RGB JPEG - Recommended compression: Standard Baseline 12 (Quality = 100%) without channels or paths.
            What is the reason why channels or paths are not accepted? Channels and paths seems to be an optimum method to gain a good outcome in many aspects Photoshop editing?

            In relation to CD burning. Mac Computers have as part of there hardware a CD burner. There can I just save it in a folder on my desktop for the CD process burning?

            Just confirming that choosing a file format as above will lead to the profile to be embedded in the photo I am burning onto the CD?

            • 3. Re: Ensuring the profile is embedded
              (Aandi_Inston) Level 1
              >What is the reason why channels or paths are not accepted?

              We can't really speak for your lab, but it is probably to avoid
              surprises. If something is useful in editing, you may be able to
              flatten in Photoshop before saving it. Probably a question for the
              Photoshop forum.

              >There can I just save it in a folder on my desktop for the CD process burning?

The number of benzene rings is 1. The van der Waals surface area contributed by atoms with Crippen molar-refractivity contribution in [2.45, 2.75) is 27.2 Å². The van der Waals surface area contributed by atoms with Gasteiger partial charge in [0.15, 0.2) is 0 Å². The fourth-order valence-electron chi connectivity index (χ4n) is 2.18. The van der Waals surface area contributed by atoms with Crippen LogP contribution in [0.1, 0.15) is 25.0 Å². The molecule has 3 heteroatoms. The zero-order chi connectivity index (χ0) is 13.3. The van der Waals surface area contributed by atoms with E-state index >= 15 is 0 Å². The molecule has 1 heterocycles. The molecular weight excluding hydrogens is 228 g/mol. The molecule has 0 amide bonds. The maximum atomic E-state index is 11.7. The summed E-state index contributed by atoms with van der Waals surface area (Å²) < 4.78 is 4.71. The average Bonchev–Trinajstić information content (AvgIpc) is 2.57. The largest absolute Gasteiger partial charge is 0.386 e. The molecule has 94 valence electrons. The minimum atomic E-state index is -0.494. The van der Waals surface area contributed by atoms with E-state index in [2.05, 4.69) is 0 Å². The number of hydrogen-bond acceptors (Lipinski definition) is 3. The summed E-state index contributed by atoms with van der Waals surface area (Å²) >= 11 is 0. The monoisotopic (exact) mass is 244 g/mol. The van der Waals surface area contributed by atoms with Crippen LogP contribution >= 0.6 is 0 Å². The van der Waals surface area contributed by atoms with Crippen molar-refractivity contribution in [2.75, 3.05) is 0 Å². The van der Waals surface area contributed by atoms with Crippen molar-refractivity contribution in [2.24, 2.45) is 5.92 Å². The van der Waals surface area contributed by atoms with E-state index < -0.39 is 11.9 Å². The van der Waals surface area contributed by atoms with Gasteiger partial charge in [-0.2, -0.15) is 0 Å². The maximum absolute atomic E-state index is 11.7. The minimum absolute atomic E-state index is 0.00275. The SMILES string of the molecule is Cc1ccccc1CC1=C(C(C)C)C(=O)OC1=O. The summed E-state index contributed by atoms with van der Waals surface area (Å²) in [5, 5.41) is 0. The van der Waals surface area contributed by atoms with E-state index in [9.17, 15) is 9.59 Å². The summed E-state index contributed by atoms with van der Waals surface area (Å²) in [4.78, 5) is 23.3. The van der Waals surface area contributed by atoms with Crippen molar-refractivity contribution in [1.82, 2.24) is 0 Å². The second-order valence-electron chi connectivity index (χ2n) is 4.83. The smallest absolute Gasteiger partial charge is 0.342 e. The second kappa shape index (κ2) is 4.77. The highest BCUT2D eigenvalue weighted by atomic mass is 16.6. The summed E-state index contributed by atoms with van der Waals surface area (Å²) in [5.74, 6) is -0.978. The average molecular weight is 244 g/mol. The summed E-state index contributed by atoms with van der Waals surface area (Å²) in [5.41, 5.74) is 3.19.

I would expect so. If in doubt check the Mac help - I've never used
              the built in software for CD burning on Mac.
              >Just confirming that choosing a file format as above will lead to the profile to be embedded in the photo I am burning onto the CD?

              Both formats should offer it as a choice in your save options. Read
              the options carefully, as other ones affect the lab's rules.

              Aandi Inston
              • 4. Re: Ensuring the profile is embedded
                Level 1
                thanks for your time


                • 5. Re: Ensuring the profile is embedded
                  Hello Sue.

                  I print my images at home from my iMac and R2400 but if I was to send them to the lab you have contacted, I would use embedded Adobe1998 or ProPhoto . sRGB is suitable for web viewing and printing out on low-end printers but the colour gamut is not as wide as the other two.

                  The lab aren't alluding to monitor calibration; they are talking about your images. If your camera has an Adobe1998 facility on it , then I would suggest that you use that if you are always going to have your pictures printed, as embedding the image file at source will save any confusion at a later stage of your workflow.

                  As a rule of thumb, Adobe1998 for printing and sRGB for web viewing, as 1998 can look washed out on the web ( just remember to change things in-camera, depending on your intentions).